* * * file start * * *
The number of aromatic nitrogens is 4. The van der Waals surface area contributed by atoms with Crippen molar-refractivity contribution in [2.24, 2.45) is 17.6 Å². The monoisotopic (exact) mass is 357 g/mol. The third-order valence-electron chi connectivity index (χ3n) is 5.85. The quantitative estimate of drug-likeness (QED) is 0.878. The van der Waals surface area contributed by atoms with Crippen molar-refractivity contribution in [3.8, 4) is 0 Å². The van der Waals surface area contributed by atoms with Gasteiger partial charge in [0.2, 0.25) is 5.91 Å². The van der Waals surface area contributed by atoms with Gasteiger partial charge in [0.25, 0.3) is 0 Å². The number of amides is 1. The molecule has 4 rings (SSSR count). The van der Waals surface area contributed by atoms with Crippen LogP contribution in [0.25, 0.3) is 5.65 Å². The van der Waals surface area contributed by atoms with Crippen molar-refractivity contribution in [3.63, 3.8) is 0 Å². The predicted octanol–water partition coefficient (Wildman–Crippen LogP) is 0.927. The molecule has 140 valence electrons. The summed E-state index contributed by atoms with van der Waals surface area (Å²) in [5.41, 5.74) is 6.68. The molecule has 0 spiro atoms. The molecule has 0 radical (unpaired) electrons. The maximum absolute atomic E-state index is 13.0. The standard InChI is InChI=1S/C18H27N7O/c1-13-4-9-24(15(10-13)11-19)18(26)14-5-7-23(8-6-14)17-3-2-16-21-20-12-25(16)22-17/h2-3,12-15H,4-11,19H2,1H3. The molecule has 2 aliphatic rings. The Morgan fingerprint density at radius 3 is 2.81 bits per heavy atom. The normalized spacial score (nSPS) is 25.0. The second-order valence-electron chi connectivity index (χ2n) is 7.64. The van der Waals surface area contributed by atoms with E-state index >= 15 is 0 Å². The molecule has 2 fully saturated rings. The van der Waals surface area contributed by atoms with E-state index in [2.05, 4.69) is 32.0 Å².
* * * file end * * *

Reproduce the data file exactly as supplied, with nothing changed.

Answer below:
The number of aromatic nitrogens is 4. The van der Waals surface area contributed by atoms with Crippen molar-refractivity contribution in [2.24, 2.45) is 17.6 Å². The monoisotopic (exact) mass is 357 g/mol. The third-order valence-electron chi connectivity index (χ3n) is 5.85. The quantitative estimate of drug-likeness (QED) is 0.878. The van der Waals surface area contributed by atoms with Crippen molar-refractivity contribution in [3.8, 4) is 0 Å². The van der Waals surface area contributed by atoms with Gasteiger partial charge in [0.2, 0.25) is 5.91 Å². The van der Waals surface area contributed by atoms with Gasteiger partial charge in [0.25, 0.3) is 0 Å². The number of amides is 1. The molecule has 4 rings (SSSR count). The van der Waals surface area contributed by atoms with Crippen LogP contribution in [0.25, 0.3) is 5.65 Å². The van der Waals surface area contributed by atoms with Crippen molar-refractivity contribution in [3.63, 3.8) is 0 Å². The predicted octanol–water partition coefficient (Wildman–Crippen LogP) is 0.927. The molecule has 140 valence electrons. The summed E-state index contributed by atoms with van der Waals surface area (Å²) in [5.41, 5.74) is 6.68. The molecule has 0 spiro atoms. The molecule has 0 radical (unpaired) electrons. The maximum absolute atomic E-state index is 13.0. The standard InChI is InChI=1S/C18H27N7O/c1-13-4-9-24(15(10-13)11-19)18(26)14-5-7-23(8-6-14)17-3-2-16-21-20-12-25(16)22-17/h2-3,12-15H,4-11,19H2,1H3. The molecule has 2 aliphatic rings. The Morgan fingerprint density at radius 3 is 2.81 bits per heavy atom. The normalized spacial score (nSPS) is 25.0. The second-order valence-electron chi connectivity index (χ2n) is 7.64. The van der Waals surface area contributed by atoms with E-state index >= 15 is 0 Å². The molecule has 2 fully saturated rings. The van der Waals surface area contributed by atoms with E-state index in [2.05, 4.69) is 32.0 Å².